In Science this week, a multi-institute team of researchers reports the results of a whole-genome analysis of chimpanzees and bonobos, revealing that the two ape species likely interbred hundreds of thousands of years ago. The investigators specifically analyzed the genomes of 10 bonobos and 65 chimps from various regions in Africa, and observed clear evidence of gene flow between the two species — which are known to mate in captivity — occurring between 200,000 years and 550,000 years ago. Central, eastern, and Nigeria-Cameroon chimpanzees were found to share significantly more genetic information with bonobos than western chimpanzees. Additionally, some background bonobo genetic information was found to have been deleted in the chimpanzee genome, suggesting that some bonobo genes may have been disadvantageous for chimpanzees. GenomeWeb has more on this study here.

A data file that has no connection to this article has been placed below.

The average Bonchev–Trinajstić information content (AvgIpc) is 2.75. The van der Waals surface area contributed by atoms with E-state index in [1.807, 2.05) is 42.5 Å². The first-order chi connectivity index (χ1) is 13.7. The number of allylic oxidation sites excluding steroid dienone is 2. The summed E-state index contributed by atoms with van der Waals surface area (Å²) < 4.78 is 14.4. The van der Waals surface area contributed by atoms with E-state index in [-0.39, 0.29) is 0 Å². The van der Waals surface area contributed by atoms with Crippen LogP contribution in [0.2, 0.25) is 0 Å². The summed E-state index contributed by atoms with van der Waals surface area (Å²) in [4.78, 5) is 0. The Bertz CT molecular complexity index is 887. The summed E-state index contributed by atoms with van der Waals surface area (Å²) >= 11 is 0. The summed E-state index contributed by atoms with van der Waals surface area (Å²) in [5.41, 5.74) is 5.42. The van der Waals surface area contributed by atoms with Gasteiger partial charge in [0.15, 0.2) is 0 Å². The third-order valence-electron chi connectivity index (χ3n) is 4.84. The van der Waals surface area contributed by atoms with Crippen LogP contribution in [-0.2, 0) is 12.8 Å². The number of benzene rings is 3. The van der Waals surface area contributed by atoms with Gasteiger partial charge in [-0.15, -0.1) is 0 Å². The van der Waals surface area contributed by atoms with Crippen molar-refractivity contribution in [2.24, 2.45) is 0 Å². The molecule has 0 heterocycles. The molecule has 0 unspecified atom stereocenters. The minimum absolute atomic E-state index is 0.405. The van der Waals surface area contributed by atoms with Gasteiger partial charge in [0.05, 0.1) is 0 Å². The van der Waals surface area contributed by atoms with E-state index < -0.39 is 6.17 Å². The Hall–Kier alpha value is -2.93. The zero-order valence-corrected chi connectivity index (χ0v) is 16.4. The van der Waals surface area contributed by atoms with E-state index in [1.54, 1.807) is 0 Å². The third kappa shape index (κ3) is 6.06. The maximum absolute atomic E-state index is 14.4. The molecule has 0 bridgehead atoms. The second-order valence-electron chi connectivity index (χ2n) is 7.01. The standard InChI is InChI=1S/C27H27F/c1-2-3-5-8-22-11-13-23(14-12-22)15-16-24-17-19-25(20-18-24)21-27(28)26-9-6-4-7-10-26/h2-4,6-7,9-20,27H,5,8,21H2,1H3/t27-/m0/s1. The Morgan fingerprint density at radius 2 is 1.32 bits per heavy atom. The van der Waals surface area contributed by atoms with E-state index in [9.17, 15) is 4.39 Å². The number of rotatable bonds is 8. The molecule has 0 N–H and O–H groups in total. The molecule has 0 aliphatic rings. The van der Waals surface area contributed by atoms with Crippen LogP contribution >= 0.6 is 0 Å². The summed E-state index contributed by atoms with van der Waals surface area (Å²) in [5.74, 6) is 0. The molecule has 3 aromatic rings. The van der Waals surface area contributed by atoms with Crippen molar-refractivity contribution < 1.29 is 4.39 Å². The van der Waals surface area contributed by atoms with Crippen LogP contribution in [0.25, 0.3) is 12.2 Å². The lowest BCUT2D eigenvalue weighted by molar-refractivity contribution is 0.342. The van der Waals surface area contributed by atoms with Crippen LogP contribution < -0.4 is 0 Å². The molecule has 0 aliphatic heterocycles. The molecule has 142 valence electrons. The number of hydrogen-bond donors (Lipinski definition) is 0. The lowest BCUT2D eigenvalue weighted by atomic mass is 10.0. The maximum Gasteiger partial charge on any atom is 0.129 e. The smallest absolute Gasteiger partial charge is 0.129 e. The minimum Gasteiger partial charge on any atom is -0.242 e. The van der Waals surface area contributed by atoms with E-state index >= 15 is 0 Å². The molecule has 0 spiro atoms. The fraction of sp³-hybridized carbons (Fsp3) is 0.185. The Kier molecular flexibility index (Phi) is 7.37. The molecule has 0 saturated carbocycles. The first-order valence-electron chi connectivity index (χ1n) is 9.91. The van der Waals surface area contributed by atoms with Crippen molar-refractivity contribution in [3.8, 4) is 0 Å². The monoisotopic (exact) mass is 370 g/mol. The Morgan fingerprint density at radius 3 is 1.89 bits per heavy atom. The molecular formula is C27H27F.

And in Science Translational Medicine, investigators from the National Cancer Institute, AstraZeneca, and the UK institute of Cancer Research discuss the importance of understanding drugs' mechanisms of action, focusing on PARP inhibitors, a class of cancer drugs that target the DNA damage response. Understanding how these drugs work is key to guiding treatment strategies and can inform other areas of cancer care. "Insights into drug mechanisms of action are not just something that is nice to have," they write. "They are fundamental for determining how a drug should be given to a patient in terms of dose and schedule, for patient selection, and for understanding mechanisms of resistance."